America’s Energy Coast is an initiative of America’s WETLAND Foundation.
Another study shows Mississippi River Delta land building is feasible
A new white paper finds that 700-1200 square kilometers (270-463 square miles) of new land could be built over a century in the Mississippi River Delta if the river’s levees were cut below New Orleans, allowing 45 percent of the water and sediment to flow out and build new deltas. This finding contradicts recent arguments that land building in the delta a lost cause because of sea level rise and the fact that dams reduce sediment supply in the river.
The paper, “Is It Feasible to Build New Land in the Mississippi River Delta?” was published in EOS Transactions of the American Geophysical Union paper and authored by University of Texas Department of Geological Sciences Assistant Professors Wonsuck Kim and David Mohrig, Louisiana State University Department of Oceanography and Coastal Sciences Professor Robert Twilley, University of Minnesota Department of Geology and Geophysics Professor Chris Paola, and University of Illinois Department of Geology Professor Gary Parker.
The authors calculate that if you diverted all the sediment in the Mississippi and Atchafalaya Rivers and included the organic sedimentation contribution, one quarter to one half of the Mississippi River Delta land loss estimated in recent studies (see footnotes below) could even be regained.
Barras, J., et al. (2003), Historic and predicted coastal Louisiana land changes: 1978–2050, Natl. Wetlands Res. Cent., U.S. Geol. Surv., Baton Rouge, La.
Blum, M. D., and H. H. Roberts (2009), Drowning of the Mississippi delta due to insufficient sediment supply and global sea-level rise, Nat. Geosci., 2, 488–491.
Breaking the "Levee Effect"
More than 65 years ago, the father of hazard research, Gilbert White, conceived the "Levee Effect." The theory is that levee construction induces development by giving local residents, businesses and governments a false sense of security about the flood risks that they face.
A recent Associated Press article on the U.S. Army Corps of Engineers' groundbreaking for the $1 billion West Closure Structure on the West Bank of New Orleans implies that, despite the recent painful lessons of Hurricanes Katrina, Rita and Gustav, the “Levee Effect” still lingers with us.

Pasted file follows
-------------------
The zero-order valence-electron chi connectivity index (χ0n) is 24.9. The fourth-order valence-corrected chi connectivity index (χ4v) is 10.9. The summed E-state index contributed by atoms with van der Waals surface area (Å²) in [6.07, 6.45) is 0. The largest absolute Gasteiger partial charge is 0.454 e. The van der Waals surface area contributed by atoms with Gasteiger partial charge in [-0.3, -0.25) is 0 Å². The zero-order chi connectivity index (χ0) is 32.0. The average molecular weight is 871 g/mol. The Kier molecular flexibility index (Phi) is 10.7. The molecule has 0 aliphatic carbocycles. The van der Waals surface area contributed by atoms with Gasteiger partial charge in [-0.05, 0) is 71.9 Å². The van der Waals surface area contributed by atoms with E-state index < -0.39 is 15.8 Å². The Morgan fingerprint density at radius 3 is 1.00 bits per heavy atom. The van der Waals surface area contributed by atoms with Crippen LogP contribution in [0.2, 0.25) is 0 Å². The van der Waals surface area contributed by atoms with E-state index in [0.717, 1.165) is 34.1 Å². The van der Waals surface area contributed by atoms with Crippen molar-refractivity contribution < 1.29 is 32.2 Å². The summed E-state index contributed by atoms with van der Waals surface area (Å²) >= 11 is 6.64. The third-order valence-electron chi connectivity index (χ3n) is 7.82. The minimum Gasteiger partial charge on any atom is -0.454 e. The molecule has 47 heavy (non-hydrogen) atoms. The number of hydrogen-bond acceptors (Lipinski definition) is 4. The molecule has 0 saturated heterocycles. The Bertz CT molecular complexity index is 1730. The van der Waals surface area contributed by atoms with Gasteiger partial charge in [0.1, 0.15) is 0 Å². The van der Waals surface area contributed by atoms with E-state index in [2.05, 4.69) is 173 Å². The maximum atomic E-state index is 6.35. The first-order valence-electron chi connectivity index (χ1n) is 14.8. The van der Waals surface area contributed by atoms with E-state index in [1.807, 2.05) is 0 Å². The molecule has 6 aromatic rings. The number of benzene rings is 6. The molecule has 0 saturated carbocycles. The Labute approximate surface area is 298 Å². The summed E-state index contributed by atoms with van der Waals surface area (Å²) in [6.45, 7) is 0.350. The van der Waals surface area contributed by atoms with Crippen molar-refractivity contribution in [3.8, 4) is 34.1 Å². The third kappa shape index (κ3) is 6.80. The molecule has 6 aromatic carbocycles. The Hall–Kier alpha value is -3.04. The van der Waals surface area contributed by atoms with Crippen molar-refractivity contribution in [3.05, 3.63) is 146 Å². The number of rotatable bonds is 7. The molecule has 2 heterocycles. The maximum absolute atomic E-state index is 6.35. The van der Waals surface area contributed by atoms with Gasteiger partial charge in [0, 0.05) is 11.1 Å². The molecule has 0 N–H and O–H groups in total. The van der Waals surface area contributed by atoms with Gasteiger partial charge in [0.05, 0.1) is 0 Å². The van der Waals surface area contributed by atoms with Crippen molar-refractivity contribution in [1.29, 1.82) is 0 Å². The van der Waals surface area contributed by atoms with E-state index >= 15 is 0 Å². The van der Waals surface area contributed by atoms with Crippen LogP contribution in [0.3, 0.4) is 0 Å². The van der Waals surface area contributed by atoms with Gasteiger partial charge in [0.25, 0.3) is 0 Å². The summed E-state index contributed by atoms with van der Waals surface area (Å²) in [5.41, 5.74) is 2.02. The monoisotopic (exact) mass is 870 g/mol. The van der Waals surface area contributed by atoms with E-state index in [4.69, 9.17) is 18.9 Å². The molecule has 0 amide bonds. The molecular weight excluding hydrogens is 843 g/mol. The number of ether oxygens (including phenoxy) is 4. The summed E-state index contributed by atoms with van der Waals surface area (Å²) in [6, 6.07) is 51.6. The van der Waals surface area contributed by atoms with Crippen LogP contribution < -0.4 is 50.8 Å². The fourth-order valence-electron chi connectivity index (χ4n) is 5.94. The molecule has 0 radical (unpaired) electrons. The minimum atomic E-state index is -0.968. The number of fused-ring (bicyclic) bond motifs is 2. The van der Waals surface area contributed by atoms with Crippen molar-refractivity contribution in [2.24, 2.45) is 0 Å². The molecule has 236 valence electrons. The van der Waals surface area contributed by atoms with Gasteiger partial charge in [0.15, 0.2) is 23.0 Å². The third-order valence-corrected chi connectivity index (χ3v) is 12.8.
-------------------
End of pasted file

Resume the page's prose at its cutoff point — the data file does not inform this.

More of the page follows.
The article highlighted local business interests who see the levee improvement as an opportunity for economic development and expansion, as well as risk experts who warn of increased vulnerability to floods.
The State Master Plan (SMP) recognized this issue, specifically stating: “Once a national and state commitment to building a levee is made, local governments must enforce appropriate land use and zoning regulations to ensure that the system, once built, contributes to the long-term sustainability of the region.”
The SMP's vision reflects and adopts a “multiple lines of defense” strategy. That is, the strongest and most reliable risk reduction plan combines levees and flood gates with robust evacuation plans, restoration of buffering wetlands, and storm resiliency measures like zoning and stormproofing of buildings.
West Bank residents deserve robust flood protection. Therefore, federal, state, and parish officials should collaborate to use all the flood risk reducing tools available, such as home elevation inside the levee and land use planning, to increase the level of risk reduction beyond that provided by levees and gates alone. Economic development can and should happen, but in a manner that incorporates risk reduction and doesn't put development in harm’s way. Doing otherwise increases the risk that the residents of the West Bank could fall victim to a defense system that has failed in the past.